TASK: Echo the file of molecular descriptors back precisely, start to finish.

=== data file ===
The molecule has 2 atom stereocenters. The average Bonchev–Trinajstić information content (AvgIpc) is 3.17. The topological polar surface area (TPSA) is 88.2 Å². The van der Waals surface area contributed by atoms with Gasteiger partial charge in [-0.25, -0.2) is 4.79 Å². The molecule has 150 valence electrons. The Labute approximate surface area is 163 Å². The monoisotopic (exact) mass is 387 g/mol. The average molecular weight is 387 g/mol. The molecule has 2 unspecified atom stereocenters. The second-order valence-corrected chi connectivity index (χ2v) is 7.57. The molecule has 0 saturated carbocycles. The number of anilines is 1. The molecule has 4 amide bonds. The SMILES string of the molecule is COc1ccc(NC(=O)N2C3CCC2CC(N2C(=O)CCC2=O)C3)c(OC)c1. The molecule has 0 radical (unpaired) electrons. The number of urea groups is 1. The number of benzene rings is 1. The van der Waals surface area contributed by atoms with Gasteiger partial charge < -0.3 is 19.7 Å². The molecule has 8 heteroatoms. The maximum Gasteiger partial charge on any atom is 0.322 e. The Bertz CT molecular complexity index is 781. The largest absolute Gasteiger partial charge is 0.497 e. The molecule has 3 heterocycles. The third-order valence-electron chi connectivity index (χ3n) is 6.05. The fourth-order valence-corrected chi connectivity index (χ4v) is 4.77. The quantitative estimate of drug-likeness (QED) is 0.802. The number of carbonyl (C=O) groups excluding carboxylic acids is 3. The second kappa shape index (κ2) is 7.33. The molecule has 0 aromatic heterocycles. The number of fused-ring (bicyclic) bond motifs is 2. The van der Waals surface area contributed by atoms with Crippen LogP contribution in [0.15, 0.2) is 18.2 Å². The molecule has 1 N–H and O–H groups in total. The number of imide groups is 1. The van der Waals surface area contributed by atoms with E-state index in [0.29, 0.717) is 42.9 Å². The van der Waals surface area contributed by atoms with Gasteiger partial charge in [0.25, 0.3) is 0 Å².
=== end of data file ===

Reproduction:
The molecule has 2 atom stereocenters. The average Bonchev–Trinajstić information content (AvgIpc) is 3.17. The topological polar surface area (TPSA) is 88.2 Å². The van der Waals surface area contributed by atoms with Gasteiger partial charge in [-0.25, -0.2) is 4.79 Å². The molecule has 150 valence electrons. The Labute approximate surface area is 163 Å². The monoisotopic (exact) mass is 387 g/mol. The average molecular weight is 387 g/mol. The molecule has 2 unspecified atom stereocenters. The second-order valence-corrected chi connectivity index (χ2v) is 7.57. The molecule has 0 saturated carbocycles. The number of anilines is 1. The molecule has 4 amide bonds. The SMILES string of the molecule is COc1ccc(NC(=O)N2C3CCC2CC(N2C(=O)CCC2=O)C3)c(OC)c1. The molecule has 0 radical (unpaired) electrons. The number of urea groups is 1. The number of benzene rings is 1. The van der Waals surface area contributed by atoms with Gasteiger partial charge < -0.3 is 19.7 Å². The molecule has 8 heteroatoms. The maximum Gasteiger partial charge on any atom is 0.322 e. The Bertz CT molecular complexity index is 781. The largest absolute Gasteiger partial charge is 0.497 e. The molecule has 3 heterocycles. The third-order valence-electron chi connectivity index (χ3n) is 6.05. The fourth-order valence-corrected chi connectivity index (χ4v) is 4.77. The quantitative estimate of drug-likeness (QED) is 0.802. The number of carbonyl (C=O) groups excluding carboxylic acids is 3. The second kappa shape index (κ2) is 7.33. The molecule has 0 aromatic heterocycles. The number of fused-ring (bicyclic) bond motifs is 2. The van der Waals surface area contributed by atoms with Crippen LogP contribution in [0.15, 0.2) is 18.2 Å². The molecule has 1 N–H and O–H groups in total. The number of imide groups is 1. The van der Waals surface area contributed by atoms with E-state index in [0.29, 0.717) is 42.9 Å². The van der Waals surface area contributed by atoms with Gasteiger partial charge in [0.25, 0.3) is 0 Å².